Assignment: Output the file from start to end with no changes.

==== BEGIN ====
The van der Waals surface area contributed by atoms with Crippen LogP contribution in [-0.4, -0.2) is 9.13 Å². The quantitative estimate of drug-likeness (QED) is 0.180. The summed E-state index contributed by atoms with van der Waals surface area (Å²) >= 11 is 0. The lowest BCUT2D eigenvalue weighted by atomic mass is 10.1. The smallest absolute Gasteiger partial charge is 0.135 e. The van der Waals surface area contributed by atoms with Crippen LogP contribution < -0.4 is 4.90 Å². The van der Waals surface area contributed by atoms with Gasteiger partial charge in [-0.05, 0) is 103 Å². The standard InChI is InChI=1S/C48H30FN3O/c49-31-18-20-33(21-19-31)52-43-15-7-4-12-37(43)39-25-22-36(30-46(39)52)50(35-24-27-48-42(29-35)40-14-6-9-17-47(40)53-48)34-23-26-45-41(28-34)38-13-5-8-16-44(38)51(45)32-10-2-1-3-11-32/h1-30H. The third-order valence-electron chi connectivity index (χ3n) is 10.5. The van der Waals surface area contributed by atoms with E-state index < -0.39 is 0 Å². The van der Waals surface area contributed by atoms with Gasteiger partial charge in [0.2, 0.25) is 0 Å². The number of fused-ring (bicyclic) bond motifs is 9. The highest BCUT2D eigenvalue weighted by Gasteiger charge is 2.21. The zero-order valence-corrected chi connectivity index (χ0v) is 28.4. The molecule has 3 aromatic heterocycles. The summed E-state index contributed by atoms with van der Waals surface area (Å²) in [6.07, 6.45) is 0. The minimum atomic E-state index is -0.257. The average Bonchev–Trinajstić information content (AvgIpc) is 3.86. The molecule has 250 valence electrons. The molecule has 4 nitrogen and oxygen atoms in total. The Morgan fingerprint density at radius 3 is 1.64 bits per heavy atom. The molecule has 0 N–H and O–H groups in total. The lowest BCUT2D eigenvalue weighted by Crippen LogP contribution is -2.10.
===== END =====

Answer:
The van der Waals surface area contributed by atoms with Crippen LogP contribution in [-0.4, -0.2) is 9.13 Å². The quantitative estimate of drug-likeness (QED) is 0.180. The summed E-state index contributed by atoms with van der Waals surface area (Å²) >= 11 is 0. The lowest BCUT2D eigenvalue weighted by atomic mass is 10.1. The smallest absolute Gasteiger partial charge is 0.135 e. The van der Waals surface area contributed by atoms with Crippen LogP contribution < -0.4 is 4.90 Å². The van der Waals surface area contributed by atoms with Gasteiger partial charge in [-0.05, 0) is 103 Å². The standard InChI is InChI=1S/C48H30FN3O/c49-31-18-20-33(21-19-31)52-43-15-7-4-12-37(43)39-25-22-36(30-46(39)52)50(35-24-27-48-42(29-35)40-14-6-9-17-47(40)53-48)34-23-26-45-41(28-34)38-13-5-8-16-44(38)51(45)32-10-2-1-3-11-32/h1-30H. The third-order valence-electron chi connectivity index (χ3n) is 10.5. The van der Waals surface area contributed by atoms with E-state index < -0.39 is 0 Å². The van der Waals surface area contributed by atoms with Gasteiger partial charge in [0.2, 0.25) is 0 Å². The number of fused-ring (bicyclic) bond motifs is 9. The highest BCUT2D eigenvalue weighted by Gasteiger charge is 2.21. The zero-order valence-corrected chi connectivity index (χ0v) is 28.4. The molecule has 3 aromatic heterocycles. The summed E-state index contributed by atoms with van der Waals surface area (Å²) in [6.07, 6.45) is 0. The minimum atomic E-state index is -0.257. The average Bonchev–Trinajstić information content (AvgIpc) is 3.86. The molecule has 250 valence electrons. The molecule has 4 nitrogen and oxygen atoms in total. The Morgan fingerprint density at radius 3 is 1.64 bits per heavy atom. The molecule has 0 N–H and O–H groups in total. The lowest BCUT2D eigenvalue weighted by Crippen LogP contribution is -2.10.